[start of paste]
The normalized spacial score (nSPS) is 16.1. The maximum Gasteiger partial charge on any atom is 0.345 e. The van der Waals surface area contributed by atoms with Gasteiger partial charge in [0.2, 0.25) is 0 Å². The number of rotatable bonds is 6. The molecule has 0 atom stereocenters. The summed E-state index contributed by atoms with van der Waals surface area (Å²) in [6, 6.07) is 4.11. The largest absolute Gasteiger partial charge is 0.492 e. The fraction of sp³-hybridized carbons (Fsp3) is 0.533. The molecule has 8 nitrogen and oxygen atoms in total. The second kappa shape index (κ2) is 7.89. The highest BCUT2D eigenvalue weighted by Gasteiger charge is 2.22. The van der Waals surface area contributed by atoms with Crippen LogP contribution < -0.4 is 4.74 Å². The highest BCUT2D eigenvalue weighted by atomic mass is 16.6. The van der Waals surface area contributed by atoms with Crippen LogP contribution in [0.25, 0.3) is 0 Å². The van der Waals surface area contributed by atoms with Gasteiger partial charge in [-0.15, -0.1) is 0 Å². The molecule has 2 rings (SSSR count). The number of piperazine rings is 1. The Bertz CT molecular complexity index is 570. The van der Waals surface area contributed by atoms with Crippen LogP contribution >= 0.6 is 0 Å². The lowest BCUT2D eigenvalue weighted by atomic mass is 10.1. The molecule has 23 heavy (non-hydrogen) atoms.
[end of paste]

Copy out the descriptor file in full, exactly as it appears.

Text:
The normalized spacial score (nSPS) is 16.1. The maximum Gasteiger partial charge on any atom is 0.345 e. The van der Waals surface area contributed by atoms with Gasteiger partial charge in [0.2, 0.25) is 0 Å². The number of rotatable bonds is 6. The molecule has 0 atom stereocenters. The summed E-state index contributed by atoms with van der Waals surface area (Å²) in [6, 6.07) is 4.11. The largest absolute Gasteiger partial charge is 0.492 e. The fraction of sp³-hybridized carbons (Fsp3) is 0.533. The molecule has 8 nitrogen and oxygen atoms in total. The second kappa shape index (κ2) is 7.89. The highest BCUT2D eigenvalue weighted by Gasteiger charge is 2.22. The van der Waals surface area contributed by atoms with Crippen LogP contribution < -0.4 is 4.74 Å². The highest BCUT2D eigenvalue weighted by atomic mass is 16.6. The van der Waals surface area contributed by atoms with Crippen LogP contribution in [0.25, 0.3) is 0 Å². The van der Waals surface area contributed by atoms with Gasteiger partial charge in [-0.15, -0.1) is 0 Å². The molecule has 2 rings (SSSR count). The number of piperazine rings is 1. The Bertz CT molecular complexity index is 570. The van der Waals surface area contributed by atoms with Crippen LogP contribution >= 0.6 is 0 Å². The lowest BCUT2D eigenvalue weighted by atomic mass is 10.1. The molecule has 23 heavy (non-hydrogen) atoms.